PARKS AND WILDLIFE TO DISCUSS MOOSE RELOCATION PROGRAM

Colorado Parks and Wildlife is inviting western Colorado residents to a public presentation and discussion about the state of the Grand Mesa moose population, and the current status of the relocation project that brought them here.  Based on the latest moose population estimates, wildlife managers say that the relocation project can be considered a great success.  Funded almost entirely by the sale of hunting and fishing licenses, wildlife managers began relocating Shiras moose from Utah and other areas of Colorado in early 2005.  Wildlife managers relocated 91 moose to the area before the transplant phase concluded in 2007.  During the evening presentation and discussion, Duckett and other wildlife managers will offer interesting information about moose, including a brief history of the species in Colorado, viewing tips and the agency’s plans to maintain a healthy population.

Who: Colorado Parks and Wildlife

What: “State of the Moose” public presentation

When: Wednesday, Oct. 10, 6 p.m.

Where: Colorado Parks and Wildlife’s Northwest Region Office – 711 Independent Ave., Grand Junction

 

SURVEY SHOWS LATINOS ARE MORE CONCERNED ABOUT EDUCATION THAN IMMIGRATION LAWS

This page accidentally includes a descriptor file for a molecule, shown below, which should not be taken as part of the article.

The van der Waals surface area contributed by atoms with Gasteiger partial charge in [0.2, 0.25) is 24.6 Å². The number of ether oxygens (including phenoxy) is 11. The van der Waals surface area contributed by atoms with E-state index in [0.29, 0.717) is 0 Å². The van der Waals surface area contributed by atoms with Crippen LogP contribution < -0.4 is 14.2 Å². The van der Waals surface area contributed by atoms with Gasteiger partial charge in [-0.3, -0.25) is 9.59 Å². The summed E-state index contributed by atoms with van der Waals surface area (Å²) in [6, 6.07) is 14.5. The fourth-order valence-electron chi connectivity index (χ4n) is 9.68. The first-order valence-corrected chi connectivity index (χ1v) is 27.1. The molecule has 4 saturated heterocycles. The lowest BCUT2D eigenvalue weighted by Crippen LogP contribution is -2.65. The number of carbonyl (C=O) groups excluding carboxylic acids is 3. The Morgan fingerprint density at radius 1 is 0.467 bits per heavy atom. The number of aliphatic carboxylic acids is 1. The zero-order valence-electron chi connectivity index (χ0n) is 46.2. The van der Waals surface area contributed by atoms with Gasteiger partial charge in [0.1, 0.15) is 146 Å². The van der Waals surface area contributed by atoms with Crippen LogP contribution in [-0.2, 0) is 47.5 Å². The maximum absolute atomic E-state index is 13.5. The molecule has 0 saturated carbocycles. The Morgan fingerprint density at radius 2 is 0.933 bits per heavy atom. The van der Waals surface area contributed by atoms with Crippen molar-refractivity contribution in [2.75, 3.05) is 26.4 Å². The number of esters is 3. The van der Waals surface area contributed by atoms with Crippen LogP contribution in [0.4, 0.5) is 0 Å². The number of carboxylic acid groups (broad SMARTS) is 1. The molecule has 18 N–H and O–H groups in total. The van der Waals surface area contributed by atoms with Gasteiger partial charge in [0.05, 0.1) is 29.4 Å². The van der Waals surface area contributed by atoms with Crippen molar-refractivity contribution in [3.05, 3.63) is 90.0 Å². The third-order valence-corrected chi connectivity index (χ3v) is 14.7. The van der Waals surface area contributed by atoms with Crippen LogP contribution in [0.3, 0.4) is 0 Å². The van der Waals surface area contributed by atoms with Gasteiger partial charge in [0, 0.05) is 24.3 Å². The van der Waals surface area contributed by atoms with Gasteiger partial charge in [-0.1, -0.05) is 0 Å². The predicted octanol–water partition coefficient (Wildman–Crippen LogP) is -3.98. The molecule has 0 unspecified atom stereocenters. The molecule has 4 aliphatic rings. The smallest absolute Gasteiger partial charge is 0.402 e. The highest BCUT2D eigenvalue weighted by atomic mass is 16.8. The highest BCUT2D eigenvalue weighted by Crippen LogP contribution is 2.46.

A new survey shows Latino voters are more interested in the education of their children than immigration laws.  The Colorado Latino Leadership survey says the 582 residents surveyed indicated education was their top priority when it comes to this year’s election.  The economy and health care came next, with immigration laws being 4th on the list.  The group says it shows that Americans, no matter their ethnic background, have similar concerns across the nation.  However, the survey was focused mostly on Denver democrats, with a scattered few coming from other areas of the state.

In high school sports:
Today:

In volleyball:
Moffat County hosts Grand Valley at 6.
Steamboat is home against Battle Mountain at 6:30.
Soroco goes to Vail Christian at 4.

In boys golf:
Steamboat continues at Cobble Creek Golf Course in Montrose.